Thursday, April 07, 2016

Debate Reignites Over Mountain Bikes in Wilderness Areas

The age-old debate over whether mountain bikes should be allowed in designated wilderness areas is heating up again as new legislation is expected to surface in Congress over the next month seeking to change the bedrock environmental law. A national mountain-biking group called Sustainable Trails Coalition has drafted a bill — the Human-Powered Wildlands Travel Management Act of 2015 — that would give local land managers, such as U.S. Forest Service supervisors, the ability to decide whether riders can use sections of trail in designated wilderness areas, whether for recreational riding or for trail maintenance and other work using wheeled tools. The debate over bikes in protected wilderness has intensified in the decades since 1984, when the Forest Service explicitly outlawed “mechanized transport” in those areas. The original Wilderness Act of 1964 stated, “there shall be … no use of motor vehicles, motorized equipment or motorboats, no land of aircraft, no other form of mechanical transport, and no structure or installation within any such area.” At the time, mountain biking was unheard of; yet by 1984 the sport was in its infant stages as a growing popular activity, and Wilderness Society, the Sierra Club and other conservation groups convinced the Forest Service to broaden the wilderness prohibition from motorized to mechanized transport, effectively outlawing bikes. Today, the popularity of mountain biking has ballooned — an estimated 40 million people participate in the activity annually, according to a survey by the Outdoor Industry Foundation. At the same time, the amount of designated wilderness has grown to over 109 million acres across the U.S., including over 3.4 million in Montana. Last week, as the bill awaits a sponsor in Congress, a group of 116 conservation organizations from across the U.S., including 13 from Montana, published a letter asking lawmakers to reject any proposed changes that would allow bikes in the wilderness...more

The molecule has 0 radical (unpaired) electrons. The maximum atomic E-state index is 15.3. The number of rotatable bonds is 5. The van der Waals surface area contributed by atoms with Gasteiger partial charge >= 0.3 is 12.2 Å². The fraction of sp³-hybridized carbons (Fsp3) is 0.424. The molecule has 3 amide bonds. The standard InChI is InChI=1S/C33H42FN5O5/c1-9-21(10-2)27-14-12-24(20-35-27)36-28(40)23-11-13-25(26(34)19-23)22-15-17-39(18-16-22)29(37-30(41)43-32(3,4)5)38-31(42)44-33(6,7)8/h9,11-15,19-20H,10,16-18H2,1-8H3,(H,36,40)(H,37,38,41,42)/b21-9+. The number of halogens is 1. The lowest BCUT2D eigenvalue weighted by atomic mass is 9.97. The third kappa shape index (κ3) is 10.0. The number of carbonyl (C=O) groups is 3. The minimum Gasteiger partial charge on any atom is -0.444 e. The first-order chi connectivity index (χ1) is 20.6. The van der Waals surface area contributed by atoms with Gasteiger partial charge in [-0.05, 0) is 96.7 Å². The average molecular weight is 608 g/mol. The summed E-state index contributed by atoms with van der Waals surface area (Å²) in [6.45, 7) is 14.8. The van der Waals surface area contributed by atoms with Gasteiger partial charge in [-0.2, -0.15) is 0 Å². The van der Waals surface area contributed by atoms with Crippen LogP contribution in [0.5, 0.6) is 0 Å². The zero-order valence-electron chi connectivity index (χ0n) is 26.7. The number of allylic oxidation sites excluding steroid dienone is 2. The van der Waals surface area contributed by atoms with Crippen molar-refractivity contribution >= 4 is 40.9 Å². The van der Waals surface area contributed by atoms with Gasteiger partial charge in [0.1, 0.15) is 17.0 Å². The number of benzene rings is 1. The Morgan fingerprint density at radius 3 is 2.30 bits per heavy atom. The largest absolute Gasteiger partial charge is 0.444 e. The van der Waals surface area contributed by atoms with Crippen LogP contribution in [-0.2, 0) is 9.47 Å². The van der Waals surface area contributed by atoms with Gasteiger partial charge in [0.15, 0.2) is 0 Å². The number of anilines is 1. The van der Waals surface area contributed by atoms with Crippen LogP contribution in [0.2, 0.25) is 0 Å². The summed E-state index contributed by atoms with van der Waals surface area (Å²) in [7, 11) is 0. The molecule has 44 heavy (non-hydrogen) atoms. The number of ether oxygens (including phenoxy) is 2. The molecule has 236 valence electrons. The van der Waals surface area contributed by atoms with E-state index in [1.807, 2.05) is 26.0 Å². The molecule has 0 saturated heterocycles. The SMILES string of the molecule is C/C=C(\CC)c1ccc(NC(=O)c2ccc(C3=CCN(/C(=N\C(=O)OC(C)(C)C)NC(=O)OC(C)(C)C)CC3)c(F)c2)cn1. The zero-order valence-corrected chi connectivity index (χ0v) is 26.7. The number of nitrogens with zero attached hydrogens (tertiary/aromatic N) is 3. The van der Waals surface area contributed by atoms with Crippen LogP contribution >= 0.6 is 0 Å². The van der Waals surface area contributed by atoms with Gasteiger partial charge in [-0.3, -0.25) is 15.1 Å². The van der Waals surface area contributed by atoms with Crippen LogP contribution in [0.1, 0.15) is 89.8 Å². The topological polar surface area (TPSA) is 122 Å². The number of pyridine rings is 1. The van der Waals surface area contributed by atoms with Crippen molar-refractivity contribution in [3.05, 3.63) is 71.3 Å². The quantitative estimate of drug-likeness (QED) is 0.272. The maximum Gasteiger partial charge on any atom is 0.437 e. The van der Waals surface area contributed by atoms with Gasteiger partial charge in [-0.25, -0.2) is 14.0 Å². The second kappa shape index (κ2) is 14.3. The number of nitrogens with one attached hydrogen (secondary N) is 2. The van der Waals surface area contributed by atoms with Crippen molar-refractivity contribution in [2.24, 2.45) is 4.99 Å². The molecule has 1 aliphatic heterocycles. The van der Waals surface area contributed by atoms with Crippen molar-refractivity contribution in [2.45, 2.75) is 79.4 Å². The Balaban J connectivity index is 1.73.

No comments: